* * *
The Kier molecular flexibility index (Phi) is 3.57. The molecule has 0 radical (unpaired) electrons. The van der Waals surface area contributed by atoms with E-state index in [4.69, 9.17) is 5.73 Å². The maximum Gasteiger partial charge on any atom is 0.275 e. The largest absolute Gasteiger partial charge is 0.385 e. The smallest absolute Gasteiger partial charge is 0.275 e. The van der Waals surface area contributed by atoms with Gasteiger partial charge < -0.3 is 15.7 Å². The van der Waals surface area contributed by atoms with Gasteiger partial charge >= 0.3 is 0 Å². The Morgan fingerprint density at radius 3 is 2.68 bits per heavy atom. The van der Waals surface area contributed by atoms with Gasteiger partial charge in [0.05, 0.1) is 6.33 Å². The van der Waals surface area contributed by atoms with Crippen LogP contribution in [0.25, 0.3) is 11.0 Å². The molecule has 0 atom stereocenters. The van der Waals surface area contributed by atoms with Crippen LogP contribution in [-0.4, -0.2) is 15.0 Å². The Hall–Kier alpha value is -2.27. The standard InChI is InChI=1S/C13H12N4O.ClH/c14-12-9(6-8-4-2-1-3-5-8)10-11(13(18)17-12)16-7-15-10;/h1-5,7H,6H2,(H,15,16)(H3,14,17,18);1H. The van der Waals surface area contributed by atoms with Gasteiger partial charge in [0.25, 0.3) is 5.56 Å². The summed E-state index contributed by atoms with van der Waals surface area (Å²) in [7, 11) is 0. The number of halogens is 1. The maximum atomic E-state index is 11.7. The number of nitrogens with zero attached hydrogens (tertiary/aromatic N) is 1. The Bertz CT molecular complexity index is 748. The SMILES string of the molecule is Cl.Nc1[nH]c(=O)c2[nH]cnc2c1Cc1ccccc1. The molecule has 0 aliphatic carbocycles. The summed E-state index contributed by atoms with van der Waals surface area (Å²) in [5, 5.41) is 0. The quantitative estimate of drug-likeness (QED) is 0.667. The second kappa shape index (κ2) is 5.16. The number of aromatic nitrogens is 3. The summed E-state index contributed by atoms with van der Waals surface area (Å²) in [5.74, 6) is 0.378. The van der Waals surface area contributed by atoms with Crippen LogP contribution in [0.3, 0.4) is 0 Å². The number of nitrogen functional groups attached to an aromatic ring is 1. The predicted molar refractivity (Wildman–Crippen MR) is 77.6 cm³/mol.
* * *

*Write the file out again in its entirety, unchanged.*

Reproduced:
The Kier molecular flexibility index (Phi) is 3.57. The molecule has 0 radical (unpaired) electrons. The van der Waals surface area contributed by atoms with E-state index in [4.69, 9.17) is 5.73 Å². The maximum Gasteiger partial charge on any atom is 0.275 e. The largest absolute Gasteiger partial charge is 0.385 e. The smallest absolute Gasteiger partial charge is 0.275 e. The van der Waals surface area contributed by atoms with Gasteiger partial charge < -0.3 is 15.7 Å². The van der Waals surface area contributed by atoms with Gasteiger partial charge >= 0.3 is 0 Å². The Morgan fingerprint density at radius 3 is 2.68 bits per heavy atom. The van der Waals surface area contributed by atoms with Gasteiger partial charge in [0.05, 0.1) is 6.33 Å². The van der Waals surface area contributed by atoms with Crippen LogP contribution in [0.25, 0.3) is 11.0 Å². The molecule has 0 atom stereocenters. The van der Waals surface area contributed by atoms with Crippen LogP contribution in [-0.4, -0.2) is 15.0 Å². The Hall–Kier alpha value is -2.27. The standard InChI is InChI=1S/C13H12N4O.ClH/c14-12-9(6-8-4-2-1-3-5-8)10-11(13(18)17-12)16-7-15-10;/h1-5,7H,6H2,(H,15,16)(H3,14,17,18);1H. The van der Waals surface area contributed by atoms with Gasteiger partial charge in [0.25, 0.3) is 5.56 Å². The summed E-state index contributed by atoms with van der Waals surface area (Å²) in [7, 11) is 0. The number of halogens is 1. The maximum atomic E-state index is 11.7. The number of nitrogens with zero attached hydrogens (tertiary/aromatic N) is 1. The Bertz CT molecular complexity index is 748. The SMILES string of the molecule is Cl.Nc1[nH]c(=O)c2[nH]cnc2c1Cc1ccccc1. The molecule has 0 aliphatic carbocycles. The summed E-state index contributed by atoms with van der Waals surface area (Å²) in [5, 5.41) is 0. The quantitative estimate of drug-likeness (QED) is 0.667. The second kappa shape index (κ2) is 5.16. The number of aromatic nitrogens is 3. The summed E-state index contributed by atoms with van der Waals surface area (Å²) in [5.74, 6) is 0.378. The van der Waals surface area contributed by atoms with Crippen LogP contribution in [0.3, 0.4) is 0 Å². The number of nitrogen functional groups attached to an aromatic ring is 1. The predicted molar refractivity (Wildman–Crippen MR) is 77.6 cm³/mol.